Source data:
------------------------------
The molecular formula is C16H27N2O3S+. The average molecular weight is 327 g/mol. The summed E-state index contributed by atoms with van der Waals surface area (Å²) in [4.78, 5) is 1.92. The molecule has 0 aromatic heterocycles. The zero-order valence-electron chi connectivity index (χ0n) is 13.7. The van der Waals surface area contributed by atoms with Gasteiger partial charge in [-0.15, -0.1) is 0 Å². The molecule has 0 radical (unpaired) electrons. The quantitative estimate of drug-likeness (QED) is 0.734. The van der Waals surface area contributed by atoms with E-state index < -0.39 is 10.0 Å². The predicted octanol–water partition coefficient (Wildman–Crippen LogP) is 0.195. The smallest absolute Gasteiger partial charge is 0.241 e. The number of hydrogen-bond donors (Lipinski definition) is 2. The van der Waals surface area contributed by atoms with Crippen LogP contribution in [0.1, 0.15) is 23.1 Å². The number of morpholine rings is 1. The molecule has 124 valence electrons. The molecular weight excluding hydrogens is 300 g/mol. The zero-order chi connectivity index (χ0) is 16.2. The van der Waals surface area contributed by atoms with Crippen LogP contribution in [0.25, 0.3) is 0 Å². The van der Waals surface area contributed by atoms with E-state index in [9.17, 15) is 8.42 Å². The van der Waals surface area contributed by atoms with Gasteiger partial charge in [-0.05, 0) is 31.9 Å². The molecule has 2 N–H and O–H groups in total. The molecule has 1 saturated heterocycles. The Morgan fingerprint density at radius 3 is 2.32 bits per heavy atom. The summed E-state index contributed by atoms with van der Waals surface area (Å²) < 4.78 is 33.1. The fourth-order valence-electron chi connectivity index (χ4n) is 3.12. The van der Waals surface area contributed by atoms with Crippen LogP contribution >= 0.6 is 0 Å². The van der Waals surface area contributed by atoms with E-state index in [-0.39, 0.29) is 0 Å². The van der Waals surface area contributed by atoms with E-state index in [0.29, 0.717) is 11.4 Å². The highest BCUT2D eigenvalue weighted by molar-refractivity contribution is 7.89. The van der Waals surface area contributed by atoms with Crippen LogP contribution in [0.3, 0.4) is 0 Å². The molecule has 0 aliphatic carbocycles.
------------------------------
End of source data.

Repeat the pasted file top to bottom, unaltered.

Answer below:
The molecular formula is C16H27N2O3S+. The average molecular weight is 327 g/mol. The summed E-state index contributed by atoms with van der Waals surface area (Å²) in [4.78, 5) is 1.92. The molecule has 0 aromatic heterocycles. The zero-order valence-electron chi connectivity index (χ0n) is 13.7. The van der Waals surface area contributed by atoms with Gasteiger partial charge in [-0.15, -0.1) is 0 Å². The molecule has 0 radical (unpaired) electrons. The quantitative estimate of drug-likeness (QED) is 0.734. The van der Waals surface area contributed by atoms with E-state index < -0.39 is 10.0 Å². The predicted octanol–water partition coefficient (Wildman–Crippen LogP) is 0.195. The smallest absolute Gasteiger partial charge is 0.241 e. The number of hydrogen-bond donors (Lipinski definition) is 2. The van der Waals surface area contributed by atoms with Crippen LogP contribution in [0.1, 0.15) is 23.1 Å². The number of morpholine rings is 1. The molecule has 124 valence electrons. The molecular weight excluding hydrogens is 300 g/mol. The zero-order chi connectivity index (χ0) is 16.2. The van der Waals surface area contributed by atoms with Crippen LogP contribution in [0.25, 0.3) is 0 Å². The van der Waals surface area contributed by atoms with E-state index in [9.17, 15) is 8.42 Å². The van der Waals surface area contributed by atoms with Gasteiger partial charge in [-0.05, 0) is 31.9 Å². The molecule has 2 N–H and O–H groups in total. The molecule has 1 saturated heterocycles. The Morgan fingerprint density at radius 3 is 2.32 bits per heavy atom. The summed E-state index contributed by atoms with van der Waals surface area (Å²) < 4.78 is 33.1. The fourth-order valence-electron chi connectivity index (χ4n) is 3.12. The van der Waals surface area contributed by atoms with Crippen LogP contribution >= 0.6 is 0 Å². The van der Waals surface area contributed by atoms with E-state index in [-0.39, 0.29) is 0 Å². The van der Waals surface area contributed by atoms with E-state index in [0.29, 0.717) is 11.4 Å². The highest BCUT2D eigenvalue weighted by molar-refractivity contribution is 7.89. The van der Waals surface area contributed by atoms with Crippen LogP contribution in [0.3, 0.4) is 0 Å². The molecule has 0 aliphatic carbocycles.